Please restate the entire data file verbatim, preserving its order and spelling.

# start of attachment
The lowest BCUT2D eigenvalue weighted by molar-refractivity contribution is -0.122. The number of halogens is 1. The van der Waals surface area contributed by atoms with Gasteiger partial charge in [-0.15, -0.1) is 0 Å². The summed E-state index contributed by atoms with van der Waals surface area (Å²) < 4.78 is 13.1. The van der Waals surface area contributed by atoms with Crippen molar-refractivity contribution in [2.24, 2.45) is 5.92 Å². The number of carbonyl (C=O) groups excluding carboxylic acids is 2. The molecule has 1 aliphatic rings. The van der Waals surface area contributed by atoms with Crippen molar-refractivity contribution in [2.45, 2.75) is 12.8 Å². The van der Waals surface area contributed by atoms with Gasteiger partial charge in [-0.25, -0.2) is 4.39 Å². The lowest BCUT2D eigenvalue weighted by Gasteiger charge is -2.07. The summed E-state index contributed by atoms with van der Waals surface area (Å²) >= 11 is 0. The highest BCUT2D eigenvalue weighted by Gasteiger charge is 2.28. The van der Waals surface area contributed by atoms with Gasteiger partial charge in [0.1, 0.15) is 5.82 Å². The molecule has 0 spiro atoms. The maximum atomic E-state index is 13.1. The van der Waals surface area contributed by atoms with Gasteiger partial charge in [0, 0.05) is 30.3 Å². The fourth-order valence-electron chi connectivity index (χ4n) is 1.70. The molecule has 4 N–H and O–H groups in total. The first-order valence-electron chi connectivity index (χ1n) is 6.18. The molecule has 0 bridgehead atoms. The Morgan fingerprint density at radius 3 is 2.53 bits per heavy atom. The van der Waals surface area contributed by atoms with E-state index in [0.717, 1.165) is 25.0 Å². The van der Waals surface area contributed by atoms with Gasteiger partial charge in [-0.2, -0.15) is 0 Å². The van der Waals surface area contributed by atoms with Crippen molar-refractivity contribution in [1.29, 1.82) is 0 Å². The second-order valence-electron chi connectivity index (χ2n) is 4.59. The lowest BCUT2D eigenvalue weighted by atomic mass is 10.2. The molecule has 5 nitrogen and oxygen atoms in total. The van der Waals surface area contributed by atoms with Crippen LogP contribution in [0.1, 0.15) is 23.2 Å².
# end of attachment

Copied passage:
The lowest BCUT2D eigenvalue weighted by molar-refractivity contribution is -0.122. The number of halogens is 1. The van der Waals surface area contributed by atoms with Gasteiger partial charge in [-0.15, -0.1) is 0 Å². The summed E-state index contributed by atoms with van der Waals surface area (Å²) < 4.78 is 13.1. The van der Waals surface area contributed by atoms with Crippen molar-refractivity contribution in [2.24, 2.45) is 5.92 Å². The number of carbonyl (C=O) groups excluding carboxylic acids is 2. The molecule has 1 aliphatic rings. The van der Waals surface area contributed by atoms with Crippen molar-refractivity contribution in [2.45, 2.75) is 12.8 Å². The van der Waals surface area contributed by atoms with Gasteiger partial charge in [-0.25, -0.2) is 4.39 Å². The lowest BCUT2D eigenvalue weighted by Gasteiger charge is -2.07. The summed E-state index contributed by atoms with van der Waals surface area (Å²) >= 11 is 0. The highest BCUT2D eigenvalue weighted by Gasteiger charge is 2.28. The van der Waals surface area contributed by atoms with Gasteiger partial charge in [0.1, 0.15) is 5.82 Å². The molecule has 0 spiro atoms. The maximum atomic E-state index is 13.1. The van der Waals surface area contributed by atoms with Gasteiger partial charge in [0, 0.05) is 30.3 Å². The fourth-order valence-electron chi connectivity index (χ4n) is 1.70. The molecule has 4 N–H and O–H groups in total. The first-order valence-electron chi connectivity index (χ1n) is 6.18. The molecule has 0 bridgehead atoms. The Morgan fingerprint density at radius 3 is 2.53 bits per heavy atom. The van der Waals surface area contributed by atoms with E-state index in [0.717, 1.165) is 25.0 Å². The van der Waals surface area contributed by atoms with Gasteiger partial charge in [-0.2, -0.15) is 0 Å². The van der Waals surface area contributed by atoms with Crippen molar-refractivity contribution in [1.29, 1.82) is 0 Å². The second-order valence-electron chi connectivity index (χ2n) is 4.59. The lowest BCUT2D eigenvalue weighted by atomic mass is 10.2. The molecule has 5 nitrogen and oxygen atoms in total. The van der Waals surface area contributed by atoms with Crippen LogP contribution in [0.1, 0.15) is 23.2 Å².